Driving AR performance

A crucial element in the IDEAL process model for analyst relations is driving performance. This requires goals, operational resources and technique and insight into the context. In a nutshell: More insight is needed to develop focussed, self-confident AR practitioners; resources and tools to manage AR performance are needed to share knowledge and drive activity, including intranets and CRM systems; Finally, insight is needed into the rationale for AR, the realities of the analyst work, and techniques for influencing analysts worldwide

1.] Goals are certainly the most complex of these, and there are two strongly differing approaches: one focussed on metrics and the other on schedule and plan effectiveness.

  • The metrics approach is certainly simplest. This approach asks: “are we contacting all the analysts we want to?” and “are analysts doing what we want them to do?” These are not bad questions, but they are hard to answer with a single linear numerical score. Typically, firms taking the metrics approach are focussing on one or two simple measures: such as counting either how many analysts they are breifing per year, or how many analyst quotations or reports they are mentioned in. The goal is to maximise the number.
  • The plan effectiveness approach is based on the approach of allocating analysts to different service levels, and is harder because it requires numerical estimates of the importance of each analyst. This approach involves planning out the non-discressionary AR activity (events, time allocated to working with sales or communcations colleagues) and then calculating the discressionary effort available for outreach. This effort is then allocated between the analysts in line with their relative importance, using service levels as a guide. Interactions with analysts are them measured according to the effort involved. The ‘actual’ number is then compared to the ‘allocated’ number and the difference (the average residual) is measured. The goal is to minimise the difference between where effort should, and is, being allocated.

2.] Resources and tools span a wide range. There are five key elements: intelligence about the analysts; a contact management system; a calendar, materials and spokespeople. Much of this can be managed through a PIM suite like Outlook or Mozilla – or though more powerful tools.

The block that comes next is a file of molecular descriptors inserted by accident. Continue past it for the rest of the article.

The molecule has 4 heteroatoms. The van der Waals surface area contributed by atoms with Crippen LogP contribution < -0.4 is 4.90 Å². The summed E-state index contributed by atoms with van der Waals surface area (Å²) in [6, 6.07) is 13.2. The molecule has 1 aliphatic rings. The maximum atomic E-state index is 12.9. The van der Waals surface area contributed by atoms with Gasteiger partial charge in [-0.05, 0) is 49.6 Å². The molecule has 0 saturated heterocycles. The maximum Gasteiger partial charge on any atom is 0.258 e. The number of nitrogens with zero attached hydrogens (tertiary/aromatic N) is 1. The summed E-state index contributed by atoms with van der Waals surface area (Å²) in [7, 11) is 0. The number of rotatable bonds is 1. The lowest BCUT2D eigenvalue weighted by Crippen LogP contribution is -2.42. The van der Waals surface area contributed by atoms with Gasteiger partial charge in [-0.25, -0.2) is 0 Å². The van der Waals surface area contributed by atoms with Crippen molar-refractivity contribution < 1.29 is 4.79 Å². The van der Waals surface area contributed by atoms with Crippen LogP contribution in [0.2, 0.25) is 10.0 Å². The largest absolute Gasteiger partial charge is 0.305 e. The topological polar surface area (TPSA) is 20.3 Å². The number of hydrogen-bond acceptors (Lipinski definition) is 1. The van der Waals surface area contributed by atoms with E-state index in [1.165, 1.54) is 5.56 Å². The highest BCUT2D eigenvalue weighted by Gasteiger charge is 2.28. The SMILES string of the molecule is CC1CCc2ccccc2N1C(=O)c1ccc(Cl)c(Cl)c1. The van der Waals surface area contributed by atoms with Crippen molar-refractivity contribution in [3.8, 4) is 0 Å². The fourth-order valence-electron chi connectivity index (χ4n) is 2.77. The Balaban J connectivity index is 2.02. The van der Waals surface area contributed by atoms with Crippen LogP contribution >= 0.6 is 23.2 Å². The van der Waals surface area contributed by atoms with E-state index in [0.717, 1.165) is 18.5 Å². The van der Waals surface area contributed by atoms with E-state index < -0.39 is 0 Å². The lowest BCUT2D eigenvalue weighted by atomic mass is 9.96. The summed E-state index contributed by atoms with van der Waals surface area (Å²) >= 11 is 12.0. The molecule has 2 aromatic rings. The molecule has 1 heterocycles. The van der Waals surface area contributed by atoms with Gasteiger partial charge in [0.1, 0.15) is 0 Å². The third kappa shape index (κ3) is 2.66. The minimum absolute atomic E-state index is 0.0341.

• Analyst intelligence can range very widely, from the sort of tracking systems that firms like CARMA, Lighthouse and Investor Dynamics have developed, through to databases of analyst profiles of the type offered by the AR Intranet, Analyst Profiles and ARchitect.
  • Contact management tools are essential. The best databases like the ARchitect (which is aimed at larger AR team, and is focussed on US analysts) and the AR Intranet have contact management tools built in. CRM solutions like salesforce.com, ACT! and SAP (which once advertised an optional AR module) can also work well. I’ve seen build-it-yourself appoaches works very badly.
  • Calendars of analyst events are also available in most AR databases, and there are some additional services, like our AnalystAgenda product, which tracks upcoming research.
  • Materials for analysts should useful be held separately: either as a series of bookmarks, shortcuts as as an actual document repository. This accellerates effective re-use and allow you to offer a self-service extranet more easily.
  • Spokespeople need to be selected and prepared. That is a challenging business, especially outside the US, where analysts expect (and vendors deliver) greater candor.

3.] However, all of this requires AR professionals who understand the context and work of AR enough to be able to work independently and confidently. In particular, we have seen AR tasks delegated to spokespeople, marketers or PR professionals who fail because the time is not taken to give them that insight. They have four principal information needs, which we cover in our foundation course in AR which we will hold this March in San José, CA, New York, NY, and London, in the UK.

  1. How do analysts work? What is their daily life like? Understanding the different types of analysts and their different client bases is essential.
  2. What is the impact of analysts? Understanding how analysts influence buyers, suppliers, stakeholders and the media helps establish the seriousness with which analysts should be taken.
  3. What is the analyst landscape? This is a fast-moving industry with large regional and sectoral differences. Many vendors dangerously underestimate the extent to which the influence of analyst firms differs across countries and markets.
  4. What influences analysts? Many analysts will tell you that either nothing influences them, or its the supply of data. It’s more accurate to say that intangibles (relationship, candor and reputation) are more influential than tangibles like financial stability or functionality.
Duncan Chapple

Duncan Chapple is the preeminent consultant on optimising international analyst relations and the value created by analyst firms. As the head of CCgroup's analyst relations team, Chapple directs programs that increase the value of relationships with industry analysts and sourcing advisors.

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  1. September 23, 2014, 8:17 am

    […] Media influence was mentioned as one way in which analysts can be visibly influencing the media. ARchitect can also be a powerful resource for tracking metrics about the amplification of the brand through […]

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